The claim often heard in Brussels and in the EU capitals, relayed by some, that no one in Europe wants GMOs do not stand anymore: the article "Frankenfine", published by the Economist on 29 November, shows how poll results demonstrate that the public opinion on GMOs in the UK has evolved in the past 10 years. In 2003, some 42% felt that the risks of GM outweighed the benefits, against only 27% by 2011. Among possible reasons are the recession and improved communication by scientists to the general  public. A similar trend was shown in a German poll in August 2013. Read more in The Independent and in "The use and value of polling to determine public opinion on GMOs in Europe", by Nilsy Desaint and Mariana Verbanova (GM Crops and Food, 2013)

"Green Blob Has Claimed Another Victim"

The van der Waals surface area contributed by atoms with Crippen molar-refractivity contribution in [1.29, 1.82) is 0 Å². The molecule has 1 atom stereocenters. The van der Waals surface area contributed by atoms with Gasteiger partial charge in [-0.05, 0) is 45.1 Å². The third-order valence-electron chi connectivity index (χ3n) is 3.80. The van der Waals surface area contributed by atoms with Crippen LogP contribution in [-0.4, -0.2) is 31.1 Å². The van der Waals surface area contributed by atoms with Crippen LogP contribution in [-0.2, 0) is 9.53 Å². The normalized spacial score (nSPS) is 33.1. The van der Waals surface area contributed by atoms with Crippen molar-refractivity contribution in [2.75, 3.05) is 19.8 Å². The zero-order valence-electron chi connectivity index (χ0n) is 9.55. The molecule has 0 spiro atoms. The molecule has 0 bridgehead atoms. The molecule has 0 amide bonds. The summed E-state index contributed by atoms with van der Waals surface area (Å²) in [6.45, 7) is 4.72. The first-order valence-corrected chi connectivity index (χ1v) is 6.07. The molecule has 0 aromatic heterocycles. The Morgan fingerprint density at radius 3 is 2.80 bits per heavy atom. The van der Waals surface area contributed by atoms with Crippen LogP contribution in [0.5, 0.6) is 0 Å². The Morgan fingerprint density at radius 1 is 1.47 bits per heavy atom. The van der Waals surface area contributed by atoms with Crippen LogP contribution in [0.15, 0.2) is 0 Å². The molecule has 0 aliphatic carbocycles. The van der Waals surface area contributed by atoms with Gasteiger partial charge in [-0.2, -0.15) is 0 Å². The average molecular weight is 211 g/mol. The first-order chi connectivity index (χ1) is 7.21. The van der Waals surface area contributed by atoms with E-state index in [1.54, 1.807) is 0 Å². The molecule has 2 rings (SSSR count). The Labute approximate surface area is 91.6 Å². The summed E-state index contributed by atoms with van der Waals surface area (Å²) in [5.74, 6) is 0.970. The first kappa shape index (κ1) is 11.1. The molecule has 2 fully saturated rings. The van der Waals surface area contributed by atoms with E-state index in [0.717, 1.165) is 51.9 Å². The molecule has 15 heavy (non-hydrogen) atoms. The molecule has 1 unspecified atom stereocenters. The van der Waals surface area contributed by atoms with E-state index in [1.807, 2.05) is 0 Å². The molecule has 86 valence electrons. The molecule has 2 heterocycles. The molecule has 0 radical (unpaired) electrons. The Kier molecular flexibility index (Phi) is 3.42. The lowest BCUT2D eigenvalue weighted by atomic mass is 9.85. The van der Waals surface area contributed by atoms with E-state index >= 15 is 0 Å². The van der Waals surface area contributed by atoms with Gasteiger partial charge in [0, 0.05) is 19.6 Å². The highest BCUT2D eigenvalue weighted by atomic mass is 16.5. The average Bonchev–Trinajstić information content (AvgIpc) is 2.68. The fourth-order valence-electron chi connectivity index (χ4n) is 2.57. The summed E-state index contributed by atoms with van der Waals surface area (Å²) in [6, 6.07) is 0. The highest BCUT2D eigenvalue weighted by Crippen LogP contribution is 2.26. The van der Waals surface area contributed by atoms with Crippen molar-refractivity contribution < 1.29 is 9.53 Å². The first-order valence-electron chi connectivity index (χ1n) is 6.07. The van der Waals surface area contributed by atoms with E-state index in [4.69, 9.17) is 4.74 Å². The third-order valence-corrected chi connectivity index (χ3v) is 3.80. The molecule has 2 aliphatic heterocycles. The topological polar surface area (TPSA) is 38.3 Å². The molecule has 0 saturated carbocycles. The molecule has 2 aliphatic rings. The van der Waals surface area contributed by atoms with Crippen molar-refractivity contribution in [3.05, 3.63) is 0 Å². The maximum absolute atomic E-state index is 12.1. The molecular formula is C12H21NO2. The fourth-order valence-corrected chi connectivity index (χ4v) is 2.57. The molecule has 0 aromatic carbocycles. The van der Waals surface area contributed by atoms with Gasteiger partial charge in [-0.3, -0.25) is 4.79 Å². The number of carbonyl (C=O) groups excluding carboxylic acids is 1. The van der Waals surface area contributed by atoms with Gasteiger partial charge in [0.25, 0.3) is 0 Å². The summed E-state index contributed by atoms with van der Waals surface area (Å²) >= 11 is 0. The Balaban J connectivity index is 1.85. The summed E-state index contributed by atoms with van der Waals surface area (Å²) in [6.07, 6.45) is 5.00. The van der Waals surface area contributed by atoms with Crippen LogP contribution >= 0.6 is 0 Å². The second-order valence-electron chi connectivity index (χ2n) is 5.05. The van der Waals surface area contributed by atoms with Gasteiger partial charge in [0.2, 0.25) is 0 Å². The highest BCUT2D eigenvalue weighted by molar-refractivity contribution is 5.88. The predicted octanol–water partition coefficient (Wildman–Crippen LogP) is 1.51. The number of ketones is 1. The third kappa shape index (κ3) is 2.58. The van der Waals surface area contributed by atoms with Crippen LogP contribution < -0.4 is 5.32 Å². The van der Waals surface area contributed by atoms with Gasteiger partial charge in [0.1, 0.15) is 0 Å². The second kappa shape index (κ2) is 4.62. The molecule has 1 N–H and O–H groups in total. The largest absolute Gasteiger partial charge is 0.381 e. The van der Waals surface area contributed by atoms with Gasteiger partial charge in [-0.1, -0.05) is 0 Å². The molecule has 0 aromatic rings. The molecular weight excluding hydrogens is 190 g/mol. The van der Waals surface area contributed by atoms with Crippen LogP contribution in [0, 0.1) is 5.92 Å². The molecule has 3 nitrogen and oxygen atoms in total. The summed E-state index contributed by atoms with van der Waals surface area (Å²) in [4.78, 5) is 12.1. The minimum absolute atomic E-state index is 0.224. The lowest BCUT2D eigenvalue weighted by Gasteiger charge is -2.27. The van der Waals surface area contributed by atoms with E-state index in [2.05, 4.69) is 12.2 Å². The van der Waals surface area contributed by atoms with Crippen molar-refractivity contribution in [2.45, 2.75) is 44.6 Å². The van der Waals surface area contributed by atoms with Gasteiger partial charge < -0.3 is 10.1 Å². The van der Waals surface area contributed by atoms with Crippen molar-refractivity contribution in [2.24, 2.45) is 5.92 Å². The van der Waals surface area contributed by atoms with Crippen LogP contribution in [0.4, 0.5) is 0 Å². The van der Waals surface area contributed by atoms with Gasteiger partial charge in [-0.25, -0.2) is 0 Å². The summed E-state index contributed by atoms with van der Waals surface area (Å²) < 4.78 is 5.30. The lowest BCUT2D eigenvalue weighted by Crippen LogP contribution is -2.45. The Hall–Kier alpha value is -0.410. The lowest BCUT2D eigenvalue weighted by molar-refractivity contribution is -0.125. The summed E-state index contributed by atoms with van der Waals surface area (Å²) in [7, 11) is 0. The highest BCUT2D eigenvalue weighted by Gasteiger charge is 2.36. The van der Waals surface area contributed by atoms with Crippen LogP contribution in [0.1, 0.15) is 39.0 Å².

Chief scientific adviser position abolished

Despite various petitions against the abolishment of the Chief Scientific Adviser position, Anne Glover was not reappointed by President Juncker, who instead decided in November to abolish the position. This prompted the Economist to ask "are Europeans becoming more hostile to science and technology?" "The Green Blob (...) has claimed another victim", commented the Spectator, while the New Yorker described it as "European Science's great leap backward". The Telegraph's title was "Jean-Claude Juncker 'sacks' EU scientific adviser over her pro-GM views". German weekly Die Zeit wrote “There is a long tradition of firing advisers when the advice does not please”. Meanwhile MEPs called "on the commission to propose a replacement consultative body for impartial and transparent scientific advice".
From the Member States
 Austria: A Strong Argument for GM